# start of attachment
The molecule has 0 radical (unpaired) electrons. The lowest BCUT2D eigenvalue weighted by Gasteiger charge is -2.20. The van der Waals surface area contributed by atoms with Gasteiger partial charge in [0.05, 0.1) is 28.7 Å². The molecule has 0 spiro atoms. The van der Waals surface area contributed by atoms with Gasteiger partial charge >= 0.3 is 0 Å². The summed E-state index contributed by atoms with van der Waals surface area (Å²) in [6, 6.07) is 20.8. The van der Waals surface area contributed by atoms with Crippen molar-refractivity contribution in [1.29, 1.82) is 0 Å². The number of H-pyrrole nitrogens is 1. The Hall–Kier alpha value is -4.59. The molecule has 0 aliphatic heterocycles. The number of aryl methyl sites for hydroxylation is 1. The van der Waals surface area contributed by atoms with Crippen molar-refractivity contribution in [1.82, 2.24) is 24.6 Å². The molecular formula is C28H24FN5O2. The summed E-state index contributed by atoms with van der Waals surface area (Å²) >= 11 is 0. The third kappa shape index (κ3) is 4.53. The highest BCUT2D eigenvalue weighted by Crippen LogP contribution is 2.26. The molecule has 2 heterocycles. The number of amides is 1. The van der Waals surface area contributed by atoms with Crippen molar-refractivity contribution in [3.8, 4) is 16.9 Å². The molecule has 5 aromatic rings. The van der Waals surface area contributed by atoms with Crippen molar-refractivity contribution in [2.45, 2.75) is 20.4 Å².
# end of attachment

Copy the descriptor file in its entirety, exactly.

The molecule has 0 radical (unpaired) electrons. The lowest BCUT2D eigenvalue weighted by Gasteiger charge is -2.20. The van der Waals surface area contributed by atoms with Gasteiger partial charge in [0.05, 0.1) is 28.7 Å². The molecule has 0 spiro atoms. The van der Waals surface area contributed by atoms with Gasteiger partial charge >= 0.3 is 0 Å². The summed E-state index contributed by atoms with van der Waals surface area (Å²) in [6, 6.07) is 20.8. The van der Waals surface area contributed by atoms with Crippen molar-refractivity contribution in [1.29, 1.82) is 0 Å². The number of H-pyrrole nitrogens is 1. The Hall–Kier alpha value is -4.59. The molecule has 0 aliphatic heterocycles. The number of aryl methyl sites for hydroxylation is 1. The van der Waals surface area contributed by atoms with Crippen molar-refractivity contribution in [1.82, 2.24) is 24.6 Å². The molecular formula is C28H24FN5O2. The summed E-state index contributed by atoms with van der Waals surface area (Å²) >= 11 is 0. The third kappa shape index (κ3) is 4.53. The highest BCUT2D eigenvalue weighted by Crippen LogP contribution is 2.26. The molecule has 2 heterocycles. The number of amides is 1. The van der Waals surface area contributed by atoms with Crippen molar-refractivity contribution in [3.8, 4) is 16.9 Å². The molecule has 5 aromatic rings. The van der Waals surface area contributed by atoms with Crippen molar-refractivity contribution in [2.45, 2.75) is 20.4 Å².